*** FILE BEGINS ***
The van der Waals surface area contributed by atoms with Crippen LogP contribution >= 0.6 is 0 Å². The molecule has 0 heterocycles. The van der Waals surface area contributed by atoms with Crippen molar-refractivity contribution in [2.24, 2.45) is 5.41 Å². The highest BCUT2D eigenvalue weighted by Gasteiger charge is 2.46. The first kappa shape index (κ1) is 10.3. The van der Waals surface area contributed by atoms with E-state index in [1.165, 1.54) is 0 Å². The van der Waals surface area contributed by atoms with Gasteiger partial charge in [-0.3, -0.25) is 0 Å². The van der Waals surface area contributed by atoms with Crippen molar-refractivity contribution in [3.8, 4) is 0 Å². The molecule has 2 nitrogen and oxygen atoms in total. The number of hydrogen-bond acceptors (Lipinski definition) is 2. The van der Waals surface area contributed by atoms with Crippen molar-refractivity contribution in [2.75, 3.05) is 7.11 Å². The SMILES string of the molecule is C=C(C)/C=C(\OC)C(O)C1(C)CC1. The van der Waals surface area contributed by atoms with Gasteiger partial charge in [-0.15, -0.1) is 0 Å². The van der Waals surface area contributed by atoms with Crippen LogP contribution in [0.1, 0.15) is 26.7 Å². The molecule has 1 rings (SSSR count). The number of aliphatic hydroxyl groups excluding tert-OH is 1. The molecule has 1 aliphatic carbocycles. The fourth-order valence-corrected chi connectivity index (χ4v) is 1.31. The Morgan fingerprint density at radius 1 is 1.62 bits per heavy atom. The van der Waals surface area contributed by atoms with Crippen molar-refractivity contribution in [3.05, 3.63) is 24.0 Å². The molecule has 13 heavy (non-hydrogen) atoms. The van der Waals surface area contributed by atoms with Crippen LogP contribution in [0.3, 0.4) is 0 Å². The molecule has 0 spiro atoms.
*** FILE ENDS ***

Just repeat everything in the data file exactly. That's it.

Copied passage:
The van der Waals surface area contributed by atoms with Crippen LogP contribution >= 0.6 is 0 Å². The molecule has 0 heterocycles. The van der Waals surface area contributed by atoms with Crippen molar-refractivity contribution in [2.24, 2.45) is 5.41 Å². The highest BCUT2D eigenvalue weighted by Gasteiger charge is 2.46. The first kappa shape index (κ1) is 10.3. The van der Waals surface area contributed by atoms with E-state index in [1.165, 1.54) is 0 Å². The van der Waals surface area contributed by atoms with Gasteiger partial charge in [-0.3, -0.25) is 0 Å². The van der Waals surface area contributed by atoms with Crippen molar-refractivity contribution in [3.8, 4) is 0 Å². The molecule has 2 nitrogen and oxygen atoms in total. The number of hydrogen-bond acceptors (Lipinski definition) is 2. The van der Waals surface area contributed by atoms with Crippen molar-refractivity contribution in [2.75, 3.05) is 7.11 Å². The SMILES string of the molecule is C=C(C)/C=C(\OC)C(O)C1(C)CC1. The van der Waals surface area contributed by atoms with Gasteiger partial charge in [-0.15, -0.1) is 0 Å². The van der Waals surface area contributed by atoms with Crippen LogP contribution in [0.1, 0.15) is 26.7 Å². The molecule has 1 rings (SSSR count). The number of aliphatic hydroxyl groups excluding tert-OH is 1. The molecule has 1 aliphatic carbocycles. The fourth-order valence-corrected chi connectivity index (χ4v) is 1.31. The Morgan fingerprint density at radius 1 is 1.62 bits per heavy atom. The van der Waals surface area contributed by atoms with Crippen molar-refractivity contribution in [3.05, 3.63) is 24.0 Å². The molecule has 13 heavy (non-hydrogen) atoms. The van der Waals surface area contributed by atoms with Crippen LogP contribution in [0.3, 0.4) is 0 Å². The molecule has 0 spiro atoms.